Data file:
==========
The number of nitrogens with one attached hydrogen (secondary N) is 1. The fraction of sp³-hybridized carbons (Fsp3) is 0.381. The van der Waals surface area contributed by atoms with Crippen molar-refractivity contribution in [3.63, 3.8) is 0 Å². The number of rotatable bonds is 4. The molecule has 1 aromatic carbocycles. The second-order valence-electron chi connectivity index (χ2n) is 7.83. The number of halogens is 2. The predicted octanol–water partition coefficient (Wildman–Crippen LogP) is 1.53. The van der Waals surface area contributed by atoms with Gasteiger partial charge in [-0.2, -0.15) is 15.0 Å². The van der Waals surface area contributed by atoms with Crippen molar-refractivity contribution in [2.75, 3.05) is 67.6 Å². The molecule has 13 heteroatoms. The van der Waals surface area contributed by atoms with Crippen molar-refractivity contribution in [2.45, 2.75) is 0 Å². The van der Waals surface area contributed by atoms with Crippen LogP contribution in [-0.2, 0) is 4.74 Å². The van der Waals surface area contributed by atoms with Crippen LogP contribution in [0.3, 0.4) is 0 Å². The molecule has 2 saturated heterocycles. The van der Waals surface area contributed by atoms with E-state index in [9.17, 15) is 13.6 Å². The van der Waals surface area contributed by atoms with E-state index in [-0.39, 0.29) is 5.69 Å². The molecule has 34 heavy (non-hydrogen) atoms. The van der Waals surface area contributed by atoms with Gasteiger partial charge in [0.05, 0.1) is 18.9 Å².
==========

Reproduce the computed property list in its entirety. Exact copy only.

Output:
The number of nitrogens with one attached hydrogen (secondary N) is 1. The fraction of sp³-hybridized carbons (Fsp3) is 0.381. The van der Waals surface area contributed by atoms with Crippen molar-refractivity contribution in [3.63, 3.8) is 0 Å². The number of rotatable bonds is 4. The molecule has 1 aromatic carbocycles. The second-order valence-electron chi connectivity index (χ2n) is 7.83. The number of halogens is 2. The predicted octanol–water partition coefficient (Wildman–Crippen LogP) is 1.53. The van der Waals surface area contributed by atoms with Gasteiger partial charge in [-0.2, -0.15) is 15.0 Å². The van der Waals surface area contributed by atoms with Crippen molar-refractivity contribution in [2.75, 3.05) is 67.6 Å². The molecule has 13 heteroatoms. The van der Waals surface area contributed by atoms with Crippen molar-refractivity contribution in [2.45, 2.75) is 0 Å². The van der Waals surface area contributed by atoms with Crippen LogP contribution in [-0.2, 0) is 4.74 Å². The van der Waals surface area contributed by atoms with Crippen LogP contribution in [0.3, 0.4) is 0 Å². The molecule has 2 saturated heterocycles. The van der Waals surface area contributed by atoms with E-state index in [9.17, 15) is 13.6 Å². The van der Waals surface area contributed by atoms with E-state index in [-0.39, 0.29) is 5.69 Å². The molecule has 34 heavy (non-hydrogen) atoms. The van der Waals surface area contributed by atoms with Gasteiger partial charge in [0.05, 0.1) is 18.9 Å².